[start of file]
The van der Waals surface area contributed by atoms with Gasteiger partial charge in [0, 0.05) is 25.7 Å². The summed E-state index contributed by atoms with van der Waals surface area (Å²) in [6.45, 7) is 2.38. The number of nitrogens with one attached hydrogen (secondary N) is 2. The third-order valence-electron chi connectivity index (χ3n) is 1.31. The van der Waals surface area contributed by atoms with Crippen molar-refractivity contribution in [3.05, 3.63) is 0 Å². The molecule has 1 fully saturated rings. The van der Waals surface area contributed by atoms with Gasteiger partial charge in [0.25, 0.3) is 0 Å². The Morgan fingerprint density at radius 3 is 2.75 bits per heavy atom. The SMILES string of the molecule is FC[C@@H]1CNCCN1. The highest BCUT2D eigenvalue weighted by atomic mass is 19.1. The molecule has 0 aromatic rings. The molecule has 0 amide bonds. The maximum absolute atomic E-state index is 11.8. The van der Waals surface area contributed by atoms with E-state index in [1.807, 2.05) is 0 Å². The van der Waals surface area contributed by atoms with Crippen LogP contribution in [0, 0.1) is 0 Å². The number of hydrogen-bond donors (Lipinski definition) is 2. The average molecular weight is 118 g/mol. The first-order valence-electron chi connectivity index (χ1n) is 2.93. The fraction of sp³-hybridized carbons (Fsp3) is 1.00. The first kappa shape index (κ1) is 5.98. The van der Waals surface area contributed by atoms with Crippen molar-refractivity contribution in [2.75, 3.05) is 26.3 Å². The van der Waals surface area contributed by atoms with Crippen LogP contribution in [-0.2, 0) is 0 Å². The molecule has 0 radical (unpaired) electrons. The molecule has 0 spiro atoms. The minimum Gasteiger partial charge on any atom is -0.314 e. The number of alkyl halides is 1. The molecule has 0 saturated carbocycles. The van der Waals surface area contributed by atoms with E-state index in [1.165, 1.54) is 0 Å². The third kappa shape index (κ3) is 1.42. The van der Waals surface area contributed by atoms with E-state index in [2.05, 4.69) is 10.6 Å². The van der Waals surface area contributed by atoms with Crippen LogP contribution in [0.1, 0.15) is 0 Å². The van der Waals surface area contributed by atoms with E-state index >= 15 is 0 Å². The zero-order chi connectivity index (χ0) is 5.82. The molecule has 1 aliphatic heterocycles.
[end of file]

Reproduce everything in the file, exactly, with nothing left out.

The van der Waals surface area contributed by atoms with Gasteiger partial charge in [0, 0.05) is 25.7 Å². The summed E-state index contributed by atoms with van der Waals surface area (Å²) in [6.45, 7) is 2.38. The number of nitrogens with one attached hydrogen (secondary N) is 2. The third-order valence-electron chi connectivity index (χ3n) is 1.31. The van der Waals surface area contributed by atoms with Crippen molar-refractivity contribution in [3.05, 3.63) is 0 Å². The molecule has 1 fully saturated rings. The van der Waals surface area contributed by atoms with Gasteiger partial charge in [0.25, 0.3) is 0 Å². The Morgan fingerprint density at radius 3 is 2.75 bits per heavy atom. The SMILES string of the molecule is FC[C@@H]1CNCCN1. The highest BCUT2D eigenvalue weighted by atomic mass is 19.1. The molecule has 0 aromatic rings. The molecule has 0 amide bonds. The maximum absolute atomic E-state index is 11.8. The van der Waals surface area contributed by atoms with E-state index in [1.807, 2.05) is 0 Å². The van der Waals surface area contributed by atoms with Crippen LogP contribution in [0, 0.1) is 0 Å². The number of hydrogen-bond donors (Lipinski definition) is 2. The average molecular weight is 118 g/mol. The first-order valence-electron chi connectivity index (χ1n) is 2.93. The fraction of sp³-hybridized carbons (Fsp3) is 1.00. The first kappa shape index (κ1) is 5.98. The van der Waals surface area contributed by atoms with Crippen molar-refractivity contribution in [2.75, 3.05) is 26.3 Å². The van der Waals surface area contributed by atoms with Crippen LogP contribution in [-0.2, 0) is 0 Å². The molecule has 0 radical (unpaired) electrons. The molecule has 0 spiro atoms. The minimum Gasteiger partial charge on any atom is -0.314 e. The number of alkyl halides is 1. The molecule has 0 saturated carbocycles. The van der Waals surface area contributed by atoms with E-state index in [1.165, 1.54) is 0 Å². The third kappa shape index (κ3) is 1.42. The van der Waals surface area contributed by atoms with E-state index in [2.05, 4.69) is 10.6 Å². The van der Waals surface area contributed by atoms with Crippen LogP contribution in [0.1, 0.15) is 0 Å². The van der Waals surface area contributed by atoms with E-state index >= 15 is 0 Å². The zero-order chi connectivity index (χ0) is 5.82. The molecule has 1 aliphatic heterocycles.